Jul 15 2008
09:14 am

As a follow up to Brian's post, banks and credit unions are required by law to file quarterly "call reports" with the FDIC (in the case of banks and savings and loans) and the NCUA (in the case of credit union) to report their financial condition.

You can look up your bank or credit union at the following links to a) make sure they are insured, and b) check their financial statements and ratio reports, which are a quick snapshot of their performance.

FDIC bank/thrift lookup

NCUA credit union lookup

If you can't locate your financial institution, call them and ask for their FDIC certificate number (bank or savings and loan) or their NCUA charter number (credit union). If they don't have one, you should probably be concerned. (Just ask former customers of the SIBC.)

The easiest way to check your bank's health is to use BankRate.com's Safe & Sound® ratings. They comb through the call report data to rate banks, savings and loans, and credit unions on peer performance, industry standards, and key benchmarks.

Here are some example ratings for area banks and credit unions of interest:

CBBC: *****
Home Federal: ****
Tennessee State Bank: ****
Bank of America NA: ***
SunTrust: ***
Regions Bank: ***
First Tennessee: **
TVA Credit Union: ****
UT Credit Union: ***
ORNL Credit Union: ***

BankRate.com also provides a narrative report on their findings and how they arrived at the ratings (find your bank, select the "memorandum" option).

For all of these report and ratings, keep in mind that call reports are filed quarterly and it takes a while for the data to make its way into the databases (they are currently available through March 2008). As we have seen, a lot can happen in one quarter!

Bank and savings and loan deposits are insured up to $100,000 per depositor ($250,000 for certain retirement accounts) by the FDIC. Credit union deposits are insured for like amounts by the National Credit Union Association.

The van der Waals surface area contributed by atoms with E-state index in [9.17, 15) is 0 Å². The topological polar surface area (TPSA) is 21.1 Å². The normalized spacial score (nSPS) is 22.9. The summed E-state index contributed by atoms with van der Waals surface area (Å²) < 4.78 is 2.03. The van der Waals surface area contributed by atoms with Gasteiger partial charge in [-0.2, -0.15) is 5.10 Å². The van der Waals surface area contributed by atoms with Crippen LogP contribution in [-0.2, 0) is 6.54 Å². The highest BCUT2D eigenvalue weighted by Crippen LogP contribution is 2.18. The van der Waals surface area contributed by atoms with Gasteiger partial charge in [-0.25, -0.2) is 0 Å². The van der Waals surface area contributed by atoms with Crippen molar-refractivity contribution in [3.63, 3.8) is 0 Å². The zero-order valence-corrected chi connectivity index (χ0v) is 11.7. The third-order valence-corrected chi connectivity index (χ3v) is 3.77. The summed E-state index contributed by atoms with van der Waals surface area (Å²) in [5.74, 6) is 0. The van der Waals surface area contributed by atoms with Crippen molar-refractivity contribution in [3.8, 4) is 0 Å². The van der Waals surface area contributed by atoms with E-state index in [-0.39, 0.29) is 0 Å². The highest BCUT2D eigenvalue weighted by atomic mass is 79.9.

(Joint accounts are divided to calculate liability, so for example a husband and wife can have combinations of joint and/or individual accounts up to $200,000 insured. Here's more info from the FDIC on how that works.)

R. Neal's picture

Related just now: First

Related just now:

First Horizon swings to loss on loan-loss provision

First Horizon CEO to step down

(First Horizon Corp. is the holding company for First Tennessee)

Brian A.'s picture

Informative post. "As we

Informative post.

"As we have seen, a lot can happen in one quarter!"

Or even a few days.

Brian A.
I'd rather be cycling.

mbradley's picture

Credit union finaniclal statements

If you want to see the most recent financial statement from your credit union simply walk inside any branch. Credit Unions post the prior month financial statements for everyone to see.

George's picture


How do I check the health of the outfit holding my 401K money?

Andy Axel's picture

Dunno, but if it's Merrill

Dunno, but if it's Merrill Lynch? They just posted a $4.9B loss for the quarter. That's "b" as in "billion."


"It's gettin' so a businessman can't expect no return from a fixed fight. Now, if you can't trust a fix, what can you trust?"

Andy Axel's picture

And JP Morgan says: "Prime

And JP Morgan says: "Prime looks terrible."


In a surprisingly short conference call with analysts, Dimon suggested that losses in JP Morgan’s prime mortgage book could triple in the foreseeable future as the credit mess moves out of subprime and into Alt-A and jumbo loans.

“Prime looks terrible,” he told analysts on the call. “And we’re sorry, and there’s nothing else we can say.”

The company currently holds $34.4 billion of jumbo mortgages, along with $2.5 billion of Alt-A mortgages. Net charge-offs among prime loans in the second quarter rose to $104 million, more than double the $50 million recorded just one quarter earlier. JP Morgan jumped in headlong into jumbos and Alt-A mortgages during 2007 — obviously an ill-timed bet, given where the market has headed.

“We were wrong, we obviously wish we hadn’t done it,” Dimon told analysts. “We’re very early in the loss curve.”


"It's gettin' so a businessman can't expect no return from a fixed fight. Now, if you can't trust a fix, what can you trust?"

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